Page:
Workshop 002 Results

I'm pleased to present the results of Workshop 002: The Summer of Love. This exercise had eight entrants, up one from last time. And what courageous entrants they are. Hats off to everyone who dared step into the ring, because this time around I tightened the screws, demanding the writers describe an undeniably upbeat thing (a summer festival of shopping, music, food and free healing) in grim and downbeat terms, using only their powers of word and phrase.

I've presented the entries in random (die-rolled) order, without the authors' names attached. I've done my best to preserve the original spelling, punctuation, and formatting of each entry, to the extent possible in the space between Blogger's WYSIWYG HTML and my own lunkheaded formatting skills.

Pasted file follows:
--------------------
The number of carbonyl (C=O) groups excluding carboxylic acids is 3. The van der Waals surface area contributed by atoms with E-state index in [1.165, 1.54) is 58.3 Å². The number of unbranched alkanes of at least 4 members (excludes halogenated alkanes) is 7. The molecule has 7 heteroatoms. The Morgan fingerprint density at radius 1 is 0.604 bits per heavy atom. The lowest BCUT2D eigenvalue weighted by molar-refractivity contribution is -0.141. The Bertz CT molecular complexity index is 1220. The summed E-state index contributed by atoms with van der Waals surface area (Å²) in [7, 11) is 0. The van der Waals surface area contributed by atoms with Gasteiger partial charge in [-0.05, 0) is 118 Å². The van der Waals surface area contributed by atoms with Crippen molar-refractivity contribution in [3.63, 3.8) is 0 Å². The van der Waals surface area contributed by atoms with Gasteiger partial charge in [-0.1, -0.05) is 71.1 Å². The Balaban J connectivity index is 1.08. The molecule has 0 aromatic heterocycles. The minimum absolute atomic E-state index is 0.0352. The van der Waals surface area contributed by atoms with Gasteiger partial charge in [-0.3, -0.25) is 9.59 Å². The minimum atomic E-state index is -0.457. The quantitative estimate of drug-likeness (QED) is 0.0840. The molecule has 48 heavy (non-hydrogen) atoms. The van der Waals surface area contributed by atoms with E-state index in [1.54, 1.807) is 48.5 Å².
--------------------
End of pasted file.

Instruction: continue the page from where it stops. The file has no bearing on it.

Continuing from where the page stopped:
Whether you're one of the authors, or a reader following along: thank you for being here! As ever, I think just observing the workshops has value. My advice for studying the entries is just: take your time. If need be, lay this blog-post aside for later, when you can really pay each writer's efforts their due attention. After the entries, I'll offer some closing notes.

Entry #1

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On Midsummer’s Eve, an inconsequential field to the west of the king’s tower in Carrenwald is draped in the facade of joviality and celebration for the annual Midsummer Fair. It’s branded as a market fair; merchants from Carrenwald and the neighboring kingdoms boast the sale of their purportedly unique products, hawked to those attendees who have money to waste. For the common folk, there’s plenty else to do besides greedy commerce. Trumpet-heavy music blares throughout the fair, driving crowds to wild dancing and overindulgence on food and strong drink, with raucous sporting events hosted for those with competitive tempers.